Spent grains

FDA should revise rule that would interfere with long-held practice

Keywords: Durango Herald,

The Food and Drug Administration is in the business of ensuring that the nation’s food supply is safe.

That the agency concerns itself with such things as what we feed to the plants and animals we eventually eat is a good thing. In doing so, the FDA is charged with setting regulations that keep all aspects of the food system safe, and for that, Americans are healthier than they otherwise might be.

However, there are times when those regulations may overstep or be altogether unnecessary. A rule that would disrupt the flow of brewers’ spent grains to ranchers’ hungry herds is one such example.

For years in Southwest Colorado – and centuries beyond this region – the grains used in the brewing process have had a second life as rich nourishment for livestock.

This symbiosis solves two problems: disposing of, at no cost to the brewer, the plentiful spent grains produced when beer is made, and feeding hungry cattle or other livestock an excellent source of protein at virtually no cost to the rancher. Everyone wins.

A proposed new FDA rule would change that by categorizing the spent grains as animal feed, and the brewers who produce the grain as commercial animal feed manufacturers.

Doing so would subject brewers to a litany of costly requirements that effectively would stop the flow of spent grains to hungry livestock.

Were there a situation wherein the spent grains had caused illness in any animal or human, perhaps there would be a need for such a change. There is not. But just to be sure, the FDA can take the advice of those who have written to oppose the rule and conduct a risk assessment before constructing such unnecessarily high hurdles that are not needed in this instance.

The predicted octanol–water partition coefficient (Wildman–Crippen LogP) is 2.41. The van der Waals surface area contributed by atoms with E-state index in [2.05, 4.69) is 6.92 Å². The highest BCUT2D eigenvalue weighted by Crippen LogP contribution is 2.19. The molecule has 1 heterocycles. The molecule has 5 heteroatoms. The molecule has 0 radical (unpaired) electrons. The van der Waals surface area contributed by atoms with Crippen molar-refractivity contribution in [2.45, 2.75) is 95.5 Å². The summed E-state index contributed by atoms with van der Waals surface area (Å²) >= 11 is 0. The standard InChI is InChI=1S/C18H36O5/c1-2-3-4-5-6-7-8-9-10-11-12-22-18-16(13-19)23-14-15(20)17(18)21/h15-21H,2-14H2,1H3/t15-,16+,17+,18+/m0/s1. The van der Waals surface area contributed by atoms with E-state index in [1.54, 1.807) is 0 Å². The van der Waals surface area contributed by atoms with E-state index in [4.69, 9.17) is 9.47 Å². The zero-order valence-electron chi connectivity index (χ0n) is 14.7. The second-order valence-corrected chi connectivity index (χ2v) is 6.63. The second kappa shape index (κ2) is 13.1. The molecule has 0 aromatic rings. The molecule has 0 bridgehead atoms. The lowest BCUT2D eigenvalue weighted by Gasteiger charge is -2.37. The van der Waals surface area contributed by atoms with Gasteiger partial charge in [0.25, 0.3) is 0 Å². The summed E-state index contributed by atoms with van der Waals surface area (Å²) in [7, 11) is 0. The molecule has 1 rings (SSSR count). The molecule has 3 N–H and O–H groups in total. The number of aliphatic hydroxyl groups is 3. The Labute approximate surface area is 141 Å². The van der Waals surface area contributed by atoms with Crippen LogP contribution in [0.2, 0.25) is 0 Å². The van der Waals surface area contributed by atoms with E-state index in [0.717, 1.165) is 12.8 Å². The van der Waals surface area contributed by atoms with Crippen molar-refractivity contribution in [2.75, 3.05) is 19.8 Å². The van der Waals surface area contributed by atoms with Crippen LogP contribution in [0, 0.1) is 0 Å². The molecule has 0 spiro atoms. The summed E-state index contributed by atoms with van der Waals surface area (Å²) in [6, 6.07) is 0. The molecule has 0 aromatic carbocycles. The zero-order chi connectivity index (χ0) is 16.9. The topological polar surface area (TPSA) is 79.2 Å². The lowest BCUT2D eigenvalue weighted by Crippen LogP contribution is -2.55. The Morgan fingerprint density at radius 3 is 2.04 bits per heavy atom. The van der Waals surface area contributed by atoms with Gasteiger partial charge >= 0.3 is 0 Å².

The rule change would have a significant impact on brewers and ranchers in Southwest Colorado who now happily embody the “one’s trash-another’s treasure” adage. Thousands of pounds of grains would become a disposal problem for brewers, while feeding hungry animals would become cost-prohibitive for small-scale ranchers. It is a bad deal that does not need doing.

The FDA has taken public comment on the rule and is planning to revise it by this summer.

That revision should remove spent grains from the list of animal feed regulated according to such costly, stringent guidelines.

Brewers are not commercial animal feed manufacturers and should not be treated as such under the FDA’s rules. Instead, a healthy and mutually beneficial relationship that long has been established between brewers and agriculturalists here and across the country should be encouraged.